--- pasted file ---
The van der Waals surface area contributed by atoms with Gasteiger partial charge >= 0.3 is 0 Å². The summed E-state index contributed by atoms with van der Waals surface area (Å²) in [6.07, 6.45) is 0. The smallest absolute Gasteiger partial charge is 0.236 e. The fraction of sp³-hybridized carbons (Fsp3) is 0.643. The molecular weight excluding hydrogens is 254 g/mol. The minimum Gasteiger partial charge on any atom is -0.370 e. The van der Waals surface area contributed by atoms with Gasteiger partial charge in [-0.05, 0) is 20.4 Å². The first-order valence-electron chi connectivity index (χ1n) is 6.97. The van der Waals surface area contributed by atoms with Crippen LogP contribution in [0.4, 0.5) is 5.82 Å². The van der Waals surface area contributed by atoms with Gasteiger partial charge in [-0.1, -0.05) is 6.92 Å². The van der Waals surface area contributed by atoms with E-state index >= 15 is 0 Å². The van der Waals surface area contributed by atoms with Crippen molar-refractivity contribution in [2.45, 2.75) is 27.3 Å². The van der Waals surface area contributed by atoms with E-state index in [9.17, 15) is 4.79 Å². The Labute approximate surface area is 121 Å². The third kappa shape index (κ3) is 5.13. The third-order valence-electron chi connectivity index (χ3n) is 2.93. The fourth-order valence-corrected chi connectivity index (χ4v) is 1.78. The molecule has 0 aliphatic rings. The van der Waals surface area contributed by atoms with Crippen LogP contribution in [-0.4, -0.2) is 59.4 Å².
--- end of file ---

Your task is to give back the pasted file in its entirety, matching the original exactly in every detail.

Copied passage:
The van der Waals surface area contributed by atoms with Gasteiger partial charge >= 0.3 is 0 Å². The summed E-state index contributed by atoms with van der Waals surface area (Å²) in [6.07, 6.45) is 0. The smallest absolute Gasteiger partial charge is 0.236 e. The fraction of sp³-hybridized carbons (Fsp3) is 0.643. The molecular weight excluding hydrogens is 254 g/mol. The minimum Gasteiger partial charge on any atom is -0.370 e. The van der Waals surface area contributed by atoms with Gasteiger partial charge in [-0.05, 0) is 20.4 Å². The first-order valence-electron chi connectivity index (χ1n) is 6.97. The van der Waals surface area contributed by atoms with Crippen LogP contribution in [0.4, 0.5) is 5.82 Å². The van der Waals surface area contributed by atoms with Gasteiger partial charge in [-0.1, -0.05) is 6.92 Å². The van der Waals surface area contributed by atoms with E-state index >= 15 is 0 Å². The van der Waals surface area contributed by atoms with Crippen molar-refractivity contribution in [2.45, 2.75) is 27.3 Å². The van der Waals surface area contributed by atoms with E-state index in [9.17, 15) is 4.79 Å². The Labute approximate surface area is 121 Å². The third kappa shape index (κ3) is 5.13. The third-order valence-electron chi connectivity index (χ3n) is 2.93. The fourth-order valence-corrected chi connectivity index (χ4v) is 1.78. The molecule has 0 aliphatic rings. The van der Waals surface area contributed by atoms with Crippen LogP contribution in [-0.4, -0.2) is 59.4 Å².